The 2020 US election will go down in history not least because the first Black female VP was elected but also because Biden received the highest number of votes in US history. However, the election of Biden and Harris was not an endorsement of their platform or policies, it was a rejection of the divisive politics of Trumpism. Yet, Biden’s campaign shines as a beacon of hope to progressives around the world, that populism can be defeated when there is unity on the left.
In 2019, Boris Johnson’s landslide victory was the result of a divided left and a united right. Johnson’s ability to unite the right under the slogan ‘get Brexit done’, combined with the endorsement of Nigel Farage sealed the Labour Party’s fate, condemning them to 5 more years of opposition. Indeed, if the Labour Party and the Liberal Democrats had worked together the Tory Party’s path to power would have been blocked. Instead, the Liberal Democrats adopted an untenable strategy, of revoking article 50 without a referendum. Meanwhile, Jeremy Corbyn was unable to say whether he would campaign for leave or remain if a second referendum was held. All the while both the Liberal Democrats and Labour were at each other throats when they should have been fighting the Conservative Party.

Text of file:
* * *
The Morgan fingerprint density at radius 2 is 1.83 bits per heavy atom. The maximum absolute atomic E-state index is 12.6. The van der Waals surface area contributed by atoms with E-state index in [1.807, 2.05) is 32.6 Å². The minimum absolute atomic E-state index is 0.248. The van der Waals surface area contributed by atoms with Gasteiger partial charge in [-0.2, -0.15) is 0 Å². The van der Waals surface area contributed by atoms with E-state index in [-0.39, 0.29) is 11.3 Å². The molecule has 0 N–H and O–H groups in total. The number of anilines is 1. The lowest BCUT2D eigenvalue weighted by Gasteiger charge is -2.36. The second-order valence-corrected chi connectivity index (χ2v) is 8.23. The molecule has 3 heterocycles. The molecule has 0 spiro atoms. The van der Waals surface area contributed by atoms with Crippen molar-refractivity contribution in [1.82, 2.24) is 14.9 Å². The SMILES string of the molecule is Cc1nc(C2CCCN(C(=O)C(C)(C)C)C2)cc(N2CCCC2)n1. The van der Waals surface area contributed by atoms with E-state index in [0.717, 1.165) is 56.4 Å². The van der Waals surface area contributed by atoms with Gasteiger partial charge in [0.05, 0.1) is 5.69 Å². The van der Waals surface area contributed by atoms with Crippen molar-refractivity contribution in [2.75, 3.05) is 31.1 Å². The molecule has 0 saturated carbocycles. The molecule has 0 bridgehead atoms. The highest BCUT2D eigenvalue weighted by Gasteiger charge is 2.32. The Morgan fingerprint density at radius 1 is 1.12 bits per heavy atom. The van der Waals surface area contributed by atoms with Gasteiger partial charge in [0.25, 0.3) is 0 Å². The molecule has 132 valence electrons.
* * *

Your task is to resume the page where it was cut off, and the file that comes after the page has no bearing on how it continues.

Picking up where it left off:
In British politics, the saying ‘the enemy of my enemy is my friend’ has never been truer. The nature of the First-past-the-post electoral system, means coalitions have to be forged before elections. As we head into the 11th year of a Tory government, this reality cannot be denied by the left for much longer. If progressives are serious about winning power in 2024, an electoral pack between the Liberal Democrats and the Labour Party is needed. Under such a pack, Labour candidates would stand down in constituencies that the Liberal Democrats have a chance of winning, and the Liberal Democrats would do the same. If this had been done in the last general election the Tory Party would have been denied a majority, leaving them unable to pursue a hard Brexit.
Understanding that an electoral pack could damage the reputation of the Liberal democrats, as it previously did when they went into coalition with the conservative party, the Labour Party could compromise on a number of issues to make the pack more attractive. Electoral reform could be this compromise. The Liberal Democrats have long sought to reform the broken FPTP system, knowing full well how much they stand to gain from the adoption of AV or STV. Reform of Britain’s political process is long overdue and would gander great public support. Thus, electoral reform as the price attached to an electoral pack between the Liberal Democrats and the Labour Party is a bargain by all measures.